A study published earlier this year in the journal BMJ claims that medical errors are this nation’s third leading cause of death, behind heart disease and cancer. Researchers from Johns Hopkins found that medical errors, defined as “preventable adverse effect[s] of care,” cause up to 250,000 deaths a year.
They attributed these deaths to adverse instances such as using the wrong treatment plan, the failure to complete a planned action as intended, or a mistaken action.
We would also add medication errors to the list, whether a person is prescribed a duplicate medication or the pharmacy makes a mistake filling a prescription.
These details are sobering, but not very surprising to those of us in the health care field. Unfortunately, we do see medical errors on a regular basis, although relatively few of them are deadly.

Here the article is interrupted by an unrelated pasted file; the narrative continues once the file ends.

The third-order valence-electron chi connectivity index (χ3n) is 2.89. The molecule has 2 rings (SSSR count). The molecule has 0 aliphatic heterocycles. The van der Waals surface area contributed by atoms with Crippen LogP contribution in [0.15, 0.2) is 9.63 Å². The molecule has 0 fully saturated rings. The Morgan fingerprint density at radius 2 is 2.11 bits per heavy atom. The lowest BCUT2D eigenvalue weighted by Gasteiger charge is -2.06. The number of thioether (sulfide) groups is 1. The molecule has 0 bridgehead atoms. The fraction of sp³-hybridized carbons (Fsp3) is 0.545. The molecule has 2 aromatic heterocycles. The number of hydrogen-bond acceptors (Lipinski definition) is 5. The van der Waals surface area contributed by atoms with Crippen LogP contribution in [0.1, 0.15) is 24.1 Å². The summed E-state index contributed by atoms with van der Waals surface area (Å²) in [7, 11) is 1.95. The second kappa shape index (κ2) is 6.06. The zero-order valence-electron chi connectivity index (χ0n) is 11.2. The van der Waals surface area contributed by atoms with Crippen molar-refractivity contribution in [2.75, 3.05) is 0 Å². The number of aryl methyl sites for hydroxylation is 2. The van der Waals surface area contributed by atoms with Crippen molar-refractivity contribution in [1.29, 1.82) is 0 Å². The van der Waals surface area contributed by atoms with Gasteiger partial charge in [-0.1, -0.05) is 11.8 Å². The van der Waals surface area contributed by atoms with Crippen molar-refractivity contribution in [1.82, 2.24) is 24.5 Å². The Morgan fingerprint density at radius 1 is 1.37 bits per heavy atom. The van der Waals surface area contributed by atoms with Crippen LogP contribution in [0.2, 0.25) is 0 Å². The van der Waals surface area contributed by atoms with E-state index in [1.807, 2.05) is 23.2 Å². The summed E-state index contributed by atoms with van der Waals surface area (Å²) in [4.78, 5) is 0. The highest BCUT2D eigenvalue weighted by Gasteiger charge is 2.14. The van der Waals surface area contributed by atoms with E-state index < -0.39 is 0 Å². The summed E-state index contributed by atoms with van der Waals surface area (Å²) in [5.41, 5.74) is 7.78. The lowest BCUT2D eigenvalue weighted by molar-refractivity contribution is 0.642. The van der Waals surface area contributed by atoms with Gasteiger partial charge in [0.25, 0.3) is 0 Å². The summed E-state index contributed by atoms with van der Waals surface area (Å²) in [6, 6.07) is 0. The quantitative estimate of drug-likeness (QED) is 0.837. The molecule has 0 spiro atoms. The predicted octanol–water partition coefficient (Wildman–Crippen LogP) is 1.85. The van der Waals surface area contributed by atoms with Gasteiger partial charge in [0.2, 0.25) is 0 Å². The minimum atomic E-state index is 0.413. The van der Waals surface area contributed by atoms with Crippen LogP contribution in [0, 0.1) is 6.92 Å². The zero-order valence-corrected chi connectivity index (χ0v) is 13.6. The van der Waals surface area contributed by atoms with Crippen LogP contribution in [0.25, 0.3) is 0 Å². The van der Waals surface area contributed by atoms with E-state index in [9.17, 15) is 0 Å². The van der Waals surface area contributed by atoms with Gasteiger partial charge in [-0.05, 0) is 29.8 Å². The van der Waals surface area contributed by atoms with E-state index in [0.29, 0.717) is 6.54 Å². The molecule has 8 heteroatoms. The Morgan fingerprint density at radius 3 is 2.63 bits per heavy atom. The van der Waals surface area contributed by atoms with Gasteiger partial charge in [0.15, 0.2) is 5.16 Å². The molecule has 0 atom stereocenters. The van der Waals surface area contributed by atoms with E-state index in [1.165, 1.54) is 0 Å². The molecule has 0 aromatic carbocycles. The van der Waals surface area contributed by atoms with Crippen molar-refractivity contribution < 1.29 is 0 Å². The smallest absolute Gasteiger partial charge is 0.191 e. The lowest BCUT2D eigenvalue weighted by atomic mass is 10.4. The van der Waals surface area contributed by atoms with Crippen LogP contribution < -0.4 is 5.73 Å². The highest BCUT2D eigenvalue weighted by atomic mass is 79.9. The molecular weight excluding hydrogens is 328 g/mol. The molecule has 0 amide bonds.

Everybody Needs A Nurse makes it our mission to prevent medical errors for our clients. We work in the hospital and in the home to make sure that plans are carried out, that medications are correctly filled and appropriate, and that nothing is overlooked.
And our own data has shown our approach works. We compared medical errors in the year before we were brought into our cases to the year after, and through our vigilance, the rate of errors fell dramatically, to zero.
No medical errors–that’s a result to be proud of! Let’s hope the medical system finds a way to reach that goal.